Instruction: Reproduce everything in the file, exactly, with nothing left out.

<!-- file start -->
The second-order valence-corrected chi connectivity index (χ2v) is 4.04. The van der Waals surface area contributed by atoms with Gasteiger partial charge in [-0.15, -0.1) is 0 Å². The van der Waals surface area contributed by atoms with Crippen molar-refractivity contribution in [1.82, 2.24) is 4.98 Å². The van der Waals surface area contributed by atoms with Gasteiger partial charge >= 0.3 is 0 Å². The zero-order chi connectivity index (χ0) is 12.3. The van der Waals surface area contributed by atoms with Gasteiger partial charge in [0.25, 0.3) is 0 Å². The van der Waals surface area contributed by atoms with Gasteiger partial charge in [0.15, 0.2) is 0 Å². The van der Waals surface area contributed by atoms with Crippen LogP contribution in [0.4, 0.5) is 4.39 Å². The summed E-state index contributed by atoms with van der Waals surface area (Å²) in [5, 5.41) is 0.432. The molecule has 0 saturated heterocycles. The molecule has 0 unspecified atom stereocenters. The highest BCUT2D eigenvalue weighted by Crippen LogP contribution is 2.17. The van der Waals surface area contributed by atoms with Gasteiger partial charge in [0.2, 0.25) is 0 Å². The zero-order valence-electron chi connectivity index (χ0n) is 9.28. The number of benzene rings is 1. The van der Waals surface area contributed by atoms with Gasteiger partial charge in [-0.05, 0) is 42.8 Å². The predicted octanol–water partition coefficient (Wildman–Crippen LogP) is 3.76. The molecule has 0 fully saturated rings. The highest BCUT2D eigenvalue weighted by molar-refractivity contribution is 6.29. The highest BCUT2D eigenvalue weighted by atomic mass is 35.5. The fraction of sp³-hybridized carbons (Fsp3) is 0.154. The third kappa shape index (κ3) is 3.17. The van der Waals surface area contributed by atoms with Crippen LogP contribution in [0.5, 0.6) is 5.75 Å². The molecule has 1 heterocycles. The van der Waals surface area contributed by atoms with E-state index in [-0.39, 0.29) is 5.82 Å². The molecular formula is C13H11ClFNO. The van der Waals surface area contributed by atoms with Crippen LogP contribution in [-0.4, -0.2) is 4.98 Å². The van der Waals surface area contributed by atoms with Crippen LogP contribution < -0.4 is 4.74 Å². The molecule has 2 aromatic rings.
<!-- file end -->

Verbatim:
The second-order valence-corrected chi connectivity index (χ2v) is 4.04. The van der Waals surface area contributed by atoms with Gasteiger partial charge in [-0.15, -0.1) is 0 Å². The van der Waals surface area contributed by atoms with Crippen molar-refractivity contribution in [1.82, 2.24) is 4.98 Å². The van der Waals surface area contributed by atoms with Gasteiger partial charge >= 0.3 is 0 Å². The zero-order chi connectivity index (χ0) is 12.3. The van der Waals surface area contributed by atoms with Gasteiger partial charge in [0.25, 0.3) is 0 Å². The van der Waals surface area contributed by atoms with Gasteiger partial charge in [0.15, 0.2) is 0 Å². The van der Waals surface area contributed by atoms with Crippen LogP contribution in [0.4, 0.5) is 4.39 Å². The summed E-state index contributed by atoms with van der Waals surface area (Å²) in [5, 5.41) is 0.432. The molecule has 0 saturated heterocycles. The molecule has 0 unspecified atom stereocenters. The highest BCUT2D eigenvalue weighted by Crippen LogP contribution is 2.17. The van der Waals surface area contributed by atoms with Gasteiger partial charge in [0.2, 0.25) is 0 Å². The zero-order valence-electron chi connectivity index (χ0n) is 9.28. The number of benzene rings is 1. The van der Waals surface area contributed by atoms with Gasteiger partial charge in [-0.05, 0) is 42.8 Å². The predicted octanol–water partition coefficient (Wildman–Crippen LogP) is 3.76. The molecule has 0 fully saturated rings. The highest BCUT2D eigenvalue weighted by molar-refractivity contribution is 6.29. The highest BCUT2D eigenvalue weighted by atomic mass is 35.5. The fraction of sp³-hybridized carbons (Fsp3) is 0.154. The third kappa shape index (κ3) is 3.17. The van der Waals surface area contributed by atoms with Crippen LogP contribution in [0.5, 0.6) is 5.75 Å². The molecule has 1 heterocycles. The van der Waals surface area contributed by atoms with E-state index in [-0.39, 0.29) is 5.82 Å². The molecular formula is C13H11ClFNO. The van der Waals surface area contributed by atoms with Crippen LogP contribution in [-0.4, -0.2) is 4.98 Å². The van der Waals surface area contributed by atoms with Crippen LogP contribution < -0.4 is 4.74 Å². The molecule has 2 aromatic rings.